Protect yourself from invoice scams

If you receive an invoice from one of your suppliers claiming that their bank details have changed and requesting you make a payment into a different account from the one you normally use, this should set the alarm bells ringing. You could be dealing with an invoice scammer.

These scams are very sophisticated; criminals may have been monitoring your business for some time, they may know who your suppliers are and when regular invoices are due for payment. They will go to great lengths to seem genuine and not raise the alarm: they may have set up spoof email addresses so that their messages look as if they are coming from your supplier, or even accessed genuine email addresses. Their communications will be professional. The first you may know is when your genuine suppliers contact you to say you haven’t paid their invoice.

But while invoice scammers are happy to spend time preparing for the scam they act swiftly when they have their hands on your money. It will be transferred out of the fake account very quickly, which makes it very difficult for your money to be recovered.

How to spot invoice fraud

  • A supplier asks you to pay an invoice into a different account. Scammers will ask you to update payment details you have for a supplier – it may be when the invoice is due, it may reference the amount and items you are paying for, but that does not make it genuine. In fact, this is the most common type of invoice fraud.
  • You receive an invoice from a supplier, but the payment details are different. Scammers can hack your supplier’s email and change the details on the pdf invoice; it may even appear in a genuine email trail.
  • You have a new supplier that you need to pay a high value, one off  transaction. This is when your business is most vulnerable because you may not necessarily know the correct payment details.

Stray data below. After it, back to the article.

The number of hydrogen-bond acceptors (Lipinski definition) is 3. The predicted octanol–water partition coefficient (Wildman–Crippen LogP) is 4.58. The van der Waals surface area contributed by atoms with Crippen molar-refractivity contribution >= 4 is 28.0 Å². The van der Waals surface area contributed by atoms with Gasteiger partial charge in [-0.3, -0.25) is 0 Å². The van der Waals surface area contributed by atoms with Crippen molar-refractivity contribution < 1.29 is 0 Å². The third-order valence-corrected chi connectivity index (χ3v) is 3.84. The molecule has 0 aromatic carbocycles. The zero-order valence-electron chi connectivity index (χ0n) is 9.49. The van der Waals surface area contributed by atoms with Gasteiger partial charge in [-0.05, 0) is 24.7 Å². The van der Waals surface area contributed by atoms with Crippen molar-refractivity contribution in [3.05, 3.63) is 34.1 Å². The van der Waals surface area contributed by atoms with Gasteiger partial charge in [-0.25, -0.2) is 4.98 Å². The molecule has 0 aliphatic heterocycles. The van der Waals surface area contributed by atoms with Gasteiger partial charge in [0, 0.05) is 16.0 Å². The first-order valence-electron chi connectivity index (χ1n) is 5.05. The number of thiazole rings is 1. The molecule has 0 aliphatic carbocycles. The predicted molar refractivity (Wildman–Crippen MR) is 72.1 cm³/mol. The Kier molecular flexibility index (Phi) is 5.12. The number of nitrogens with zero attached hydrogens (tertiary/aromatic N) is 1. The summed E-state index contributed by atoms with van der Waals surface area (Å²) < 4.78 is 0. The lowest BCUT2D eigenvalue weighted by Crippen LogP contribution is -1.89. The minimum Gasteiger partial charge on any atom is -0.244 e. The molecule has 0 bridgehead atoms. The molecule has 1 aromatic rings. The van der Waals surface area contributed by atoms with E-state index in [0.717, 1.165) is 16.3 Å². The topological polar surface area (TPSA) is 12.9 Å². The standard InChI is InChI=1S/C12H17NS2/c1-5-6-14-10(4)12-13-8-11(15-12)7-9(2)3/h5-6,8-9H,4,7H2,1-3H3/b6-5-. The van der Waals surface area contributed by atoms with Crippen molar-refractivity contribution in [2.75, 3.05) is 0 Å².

• Your supplier requests urgent payment. For example, if you normally pay them 30 days after receipt of invoice but are asked to pay after a shorter period, say just 15 days.

How to prevent invoice fraud

  • Remove any details about your suppliers from your website, social media and printed business materials as this gives the scammers valuable information that they can use to target you
  • Make sure everyone with access to your business email knows that they must never open an attachment from an unknown sender as this could be a phishing scam. This could allow scammers to access sensitive information about your business or deploy malicious software into your system. You can find out more about phishing scams here.
  • Make sure that the person responsible for processing invoices in your company follows these straightforward steps:
    • Verify any change to payment details immediately, by calling the supplier. Do not email as this can be unreliable. Use the official number on their website.
    • For one off, high value transactions, ring the supplier directly to confirm payment details before making payment, using the official number on their website.
    • Check invoices carefully to ensure that all details are correct. If there are any discrepancies that you are unsure about, speak to the supplier directly.
    • Confirm invoice payments with your supplier. This will give you an early warning if you have paid money into a fraudulent account and may increase your chances of recovering your money.

How to report invoice fraud

  • Report the scam to Action Fraud, the reporting centre for fraud and cyber-crime in England, Wales and Northern Ireland:
  • Inform your bank immediately.  
  • Contact the Police on 101.
  • If your business has an IT department, inform them immediately.
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